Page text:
DENVER (CBS4) – After weeks of monitoring for the potential development of El Niño, the National Oceanic and Atmospheric Administration declared an active episode on Thursday.
El Niño is a warming of sea surface temperatures in the central and eastern equatorial waters of the Pacific Ocean which can have an impact on global climate patterns.READ MORE: 'Going To Take Some Time': Community Gathers To Remember Victims, Heal Together After Olde Town Arvada Shooting
Government forecasters say while they except El Niño to remain weak, there’s a 50-60 percent chance that it could last into the summer.
NOAA scientists say a weak El Niño typically has no widespread or significant global impacts, but say some places in the Northern Hemisphere could see localized affects.
During El Niño episodes, the storm track across the United States tends to shift south during the spring and summer, bringing the chance for increased precipitation to much of the west.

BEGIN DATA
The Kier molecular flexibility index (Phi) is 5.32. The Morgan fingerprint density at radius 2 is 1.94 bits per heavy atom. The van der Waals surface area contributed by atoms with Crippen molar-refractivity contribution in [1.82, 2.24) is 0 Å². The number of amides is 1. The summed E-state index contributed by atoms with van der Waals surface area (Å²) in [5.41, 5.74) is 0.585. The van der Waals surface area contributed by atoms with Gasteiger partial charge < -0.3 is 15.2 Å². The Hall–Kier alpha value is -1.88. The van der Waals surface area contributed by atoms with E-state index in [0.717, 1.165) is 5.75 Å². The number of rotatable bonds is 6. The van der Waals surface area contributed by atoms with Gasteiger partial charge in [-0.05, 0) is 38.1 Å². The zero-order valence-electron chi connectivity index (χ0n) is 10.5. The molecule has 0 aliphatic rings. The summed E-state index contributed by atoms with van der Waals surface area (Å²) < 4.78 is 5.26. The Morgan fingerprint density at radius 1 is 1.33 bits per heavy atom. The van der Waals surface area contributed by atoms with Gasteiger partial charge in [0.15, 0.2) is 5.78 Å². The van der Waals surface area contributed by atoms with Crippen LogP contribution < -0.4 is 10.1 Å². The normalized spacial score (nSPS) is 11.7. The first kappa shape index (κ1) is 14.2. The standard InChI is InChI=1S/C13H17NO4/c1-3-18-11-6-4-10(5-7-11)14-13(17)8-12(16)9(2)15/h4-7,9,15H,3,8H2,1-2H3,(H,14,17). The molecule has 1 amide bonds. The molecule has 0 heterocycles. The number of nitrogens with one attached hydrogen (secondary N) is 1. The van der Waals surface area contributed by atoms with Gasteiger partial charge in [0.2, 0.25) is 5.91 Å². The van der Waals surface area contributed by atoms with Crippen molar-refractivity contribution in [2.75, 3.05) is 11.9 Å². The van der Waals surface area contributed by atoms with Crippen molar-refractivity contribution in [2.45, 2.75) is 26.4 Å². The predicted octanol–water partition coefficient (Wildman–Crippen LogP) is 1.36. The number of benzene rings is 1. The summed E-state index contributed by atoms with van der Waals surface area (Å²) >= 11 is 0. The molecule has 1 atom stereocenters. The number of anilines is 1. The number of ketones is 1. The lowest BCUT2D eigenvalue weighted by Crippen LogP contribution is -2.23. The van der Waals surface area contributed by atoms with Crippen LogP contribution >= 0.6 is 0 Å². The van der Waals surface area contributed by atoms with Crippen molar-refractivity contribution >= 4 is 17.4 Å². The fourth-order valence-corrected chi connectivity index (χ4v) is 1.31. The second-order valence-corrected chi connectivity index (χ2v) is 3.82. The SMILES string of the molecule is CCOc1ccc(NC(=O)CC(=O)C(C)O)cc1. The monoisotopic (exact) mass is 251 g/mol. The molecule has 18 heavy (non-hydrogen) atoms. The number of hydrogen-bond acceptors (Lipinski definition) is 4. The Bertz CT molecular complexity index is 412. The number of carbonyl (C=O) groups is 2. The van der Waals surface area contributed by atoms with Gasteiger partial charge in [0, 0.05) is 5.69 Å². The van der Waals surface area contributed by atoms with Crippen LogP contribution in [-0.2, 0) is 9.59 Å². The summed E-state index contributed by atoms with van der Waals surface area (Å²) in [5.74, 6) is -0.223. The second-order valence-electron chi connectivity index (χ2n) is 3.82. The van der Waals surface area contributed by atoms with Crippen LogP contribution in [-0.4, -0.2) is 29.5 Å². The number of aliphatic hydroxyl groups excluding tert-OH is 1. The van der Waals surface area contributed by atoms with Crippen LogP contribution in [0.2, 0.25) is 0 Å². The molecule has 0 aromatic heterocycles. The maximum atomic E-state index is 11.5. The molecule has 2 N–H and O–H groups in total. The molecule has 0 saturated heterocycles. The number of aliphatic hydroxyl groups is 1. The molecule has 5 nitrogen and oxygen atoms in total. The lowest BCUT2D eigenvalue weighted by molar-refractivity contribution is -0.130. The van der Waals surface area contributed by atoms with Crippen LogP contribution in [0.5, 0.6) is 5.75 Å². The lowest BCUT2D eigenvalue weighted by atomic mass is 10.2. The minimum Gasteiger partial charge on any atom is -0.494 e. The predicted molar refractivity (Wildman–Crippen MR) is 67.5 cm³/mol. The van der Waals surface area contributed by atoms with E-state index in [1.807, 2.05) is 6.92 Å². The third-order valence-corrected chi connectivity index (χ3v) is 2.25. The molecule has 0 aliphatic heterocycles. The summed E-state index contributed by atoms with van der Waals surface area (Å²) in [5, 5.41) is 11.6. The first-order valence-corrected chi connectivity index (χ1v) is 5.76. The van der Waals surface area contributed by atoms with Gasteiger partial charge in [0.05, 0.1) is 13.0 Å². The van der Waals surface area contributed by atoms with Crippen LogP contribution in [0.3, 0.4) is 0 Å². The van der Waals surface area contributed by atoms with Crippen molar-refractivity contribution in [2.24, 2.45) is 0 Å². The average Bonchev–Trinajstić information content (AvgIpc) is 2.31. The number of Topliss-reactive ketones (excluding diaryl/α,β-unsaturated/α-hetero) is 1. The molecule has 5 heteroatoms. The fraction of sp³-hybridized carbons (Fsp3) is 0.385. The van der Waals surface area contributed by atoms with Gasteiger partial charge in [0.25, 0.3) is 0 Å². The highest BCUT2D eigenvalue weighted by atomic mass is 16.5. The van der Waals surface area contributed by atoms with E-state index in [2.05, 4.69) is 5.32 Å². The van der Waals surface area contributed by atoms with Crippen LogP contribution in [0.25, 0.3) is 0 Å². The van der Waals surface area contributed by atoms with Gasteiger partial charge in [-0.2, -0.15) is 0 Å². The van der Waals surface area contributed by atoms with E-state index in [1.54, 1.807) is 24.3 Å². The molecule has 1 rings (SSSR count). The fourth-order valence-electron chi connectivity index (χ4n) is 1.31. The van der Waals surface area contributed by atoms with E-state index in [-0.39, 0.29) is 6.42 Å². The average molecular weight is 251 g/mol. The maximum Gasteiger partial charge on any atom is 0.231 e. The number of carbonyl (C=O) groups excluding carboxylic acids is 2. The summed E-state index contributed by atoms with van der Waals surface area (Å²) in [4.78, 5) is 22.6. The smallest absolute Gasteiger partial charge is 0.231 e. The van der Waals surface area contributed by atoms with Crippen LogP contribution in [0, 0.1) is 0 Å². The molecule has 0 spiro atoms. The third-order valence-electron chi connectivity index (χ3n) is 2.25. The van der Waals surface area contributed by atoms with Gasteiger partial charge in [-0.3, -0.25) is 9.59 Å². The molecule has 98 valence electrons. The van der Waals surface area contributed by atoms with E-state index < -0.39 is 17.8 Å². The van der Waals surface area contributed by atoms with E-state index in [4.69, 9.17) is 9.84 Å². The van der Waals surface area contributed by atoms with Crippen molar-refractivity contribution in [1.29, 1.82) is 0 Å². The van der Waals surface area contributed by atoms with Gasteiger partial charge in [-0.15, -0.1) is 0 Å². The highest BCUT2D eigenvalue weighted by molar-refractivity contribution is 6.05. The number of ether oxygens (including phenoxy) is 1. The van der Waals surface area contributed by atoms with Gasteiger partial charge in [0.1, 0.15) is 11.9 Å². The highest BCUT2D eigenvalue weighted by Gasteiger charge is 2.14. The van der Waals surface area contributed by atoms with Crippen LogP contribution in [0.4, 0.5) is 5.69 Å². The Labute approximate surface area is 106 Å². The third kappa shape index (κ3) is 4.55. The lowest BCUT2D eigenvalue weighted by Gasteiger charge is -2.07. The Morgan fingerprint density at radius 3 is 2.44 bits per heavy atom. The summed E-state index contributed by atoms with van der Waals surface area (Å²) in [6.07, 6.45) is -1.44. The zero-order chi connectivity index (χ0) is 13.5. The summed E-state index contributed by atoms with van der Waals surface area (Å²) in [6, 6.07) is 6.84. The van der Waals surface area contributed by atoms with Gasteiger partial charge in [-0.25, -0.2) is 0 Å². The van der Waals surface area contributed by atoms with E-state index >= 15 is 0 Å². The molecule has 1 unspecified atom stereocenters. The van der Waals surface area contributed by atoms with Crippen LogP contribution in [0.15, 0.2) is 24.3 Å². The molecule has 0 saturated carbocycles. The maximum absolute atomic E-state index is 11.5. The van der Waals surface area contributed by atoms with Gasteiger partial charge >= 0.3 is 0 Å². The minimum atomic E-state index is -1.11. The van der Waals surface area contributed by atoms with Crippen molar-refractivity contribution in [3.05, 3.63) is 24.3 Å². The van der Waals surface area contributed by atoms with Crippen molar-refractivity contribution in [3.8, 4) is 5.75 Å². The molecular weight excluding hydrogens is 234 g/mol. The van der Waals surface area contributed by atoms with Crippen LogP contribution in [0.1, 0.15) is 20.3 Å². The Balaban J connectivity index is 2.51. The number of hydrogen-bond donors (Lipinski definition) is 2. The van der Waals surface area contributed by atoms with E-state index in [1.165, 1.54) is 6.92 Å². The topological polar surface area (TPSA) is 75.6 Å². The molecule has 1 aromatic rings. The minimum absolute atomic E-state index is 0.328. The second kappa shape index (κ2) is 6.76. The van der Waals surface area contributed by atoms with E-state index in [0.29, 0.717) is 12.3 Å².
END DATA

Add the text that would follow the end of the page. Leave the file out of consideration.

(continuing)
In Colorado, conditions tend to be wetter and warmer-than-average.
With the current episode being weak it’s unclear what the next few months hold in store for the central Rockies.READ MORE: Water Quality Control Commission Votes Down Proposal To Allow More Pollution In Colorado Waterways
The latest 3-month outlook issued by NOAA’s Climate Prediction Center on Feb. 19 projects Colorado to have near average temperatures and above average precipitation for March, April and May.
An active spring would be great news for Colorado’s snowpack after a fairly dry winter.
While conditions have improved significantly since mid-February, especially in the southern river basins, we’re still running a bit behind where we should be.
As of Mar. 5 snowpack levels in southern Colorado were running 77-90 percent of the median.MORE NEWS: Colorado Woman Cassondra Stratton Missing After Miami Condo Collapse
They were at 57-65 percent just two weeks ago.